History of foreign exchange
Between 1876 and the World War I, the Gold Exchange Standard prevailed and dominated the international economic system. Under the gold exchange, currencies gained a new phase of stability as they were backed by the price of gold. It abolished the age-old practice used by kings and rulers of arbitrarily debasing money and triggering inflation. But the gold exchange standard boom-bust patterns prevailed throughout the gold standard until the outbreak of World War I interrupted trade flows and the free movement of gold.
In 1944 the Bretton Woods Agreement was founded, where participating countries agreed to try and maintain the value of their currency with a narrow margin against the dollar and a corresponding rate of gold as needed. Countries were prohibited from devaluing their currencies to their trade advantage and were only allowed to do so for devaluations of less than 10%. Into the 1950s, the ever-expanding volume of international trade led to massive movements of capital generated by post-war construction. That destabilized foreign exchange rates as setup in Bretton Woods. The Agreement was finally abandoned in 1971, and the US dollar would no longer be convertible into gold. By 1973, currencies of major industrialized nations became more freely floating, controlled mainly by the forces of supply and demand which acted in the foreign exchange market. Prices were floated daily, with volumes, speed and price volatility all increasing throughout the 1970s, giving rise to new financial instruments, market deregulation and trade liberalization.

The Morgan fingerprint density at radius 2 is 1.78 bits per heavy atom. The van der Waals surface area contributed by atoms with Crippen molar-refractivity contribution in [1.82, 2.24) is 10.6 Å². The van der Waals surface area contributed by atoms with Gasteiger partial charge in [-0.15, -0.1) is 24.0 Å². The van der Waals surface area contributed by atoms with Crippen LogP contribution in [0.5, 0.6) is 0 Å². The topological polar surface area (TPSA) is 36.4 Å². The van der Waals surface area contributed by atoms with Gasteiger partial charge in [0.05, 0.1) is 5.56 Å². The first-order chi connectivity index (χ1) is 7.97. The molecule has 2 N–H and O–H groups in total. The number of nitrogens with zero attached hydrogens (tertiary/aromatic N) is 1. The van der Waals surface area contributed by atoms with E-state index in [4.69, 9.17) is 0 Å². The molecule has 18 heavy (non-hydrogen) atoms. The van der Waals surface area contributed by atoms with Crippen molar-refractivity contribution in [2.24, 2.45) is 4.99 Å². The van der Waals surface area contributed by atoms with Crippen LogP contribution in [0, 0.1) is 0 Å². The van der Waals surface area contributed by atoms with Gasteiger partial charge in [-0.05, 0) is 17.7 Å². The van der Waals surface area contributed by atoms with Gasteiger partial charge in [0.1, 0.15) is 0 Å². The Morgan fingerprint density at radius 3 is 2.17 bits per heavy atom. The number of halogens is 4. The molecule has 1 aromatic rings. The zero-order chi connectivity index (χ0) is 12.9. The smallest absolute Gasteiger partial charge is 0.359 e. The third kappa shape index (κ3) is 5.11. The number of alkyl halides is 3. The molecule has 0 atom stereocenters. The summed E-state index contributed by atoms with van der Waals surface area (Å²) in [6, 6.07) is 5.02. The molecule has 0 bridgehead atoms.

In the 1980s, cross-border capital movements accelerated with the advent of computers and technology, extending market continuum through Asian, European and American time zones. Transactions in foreign exchange rocketed from about $70 billion a day in the 1980s, to more than $1.5 trillion a day by the year 2000, and expected to reach $7 trillion by 2007.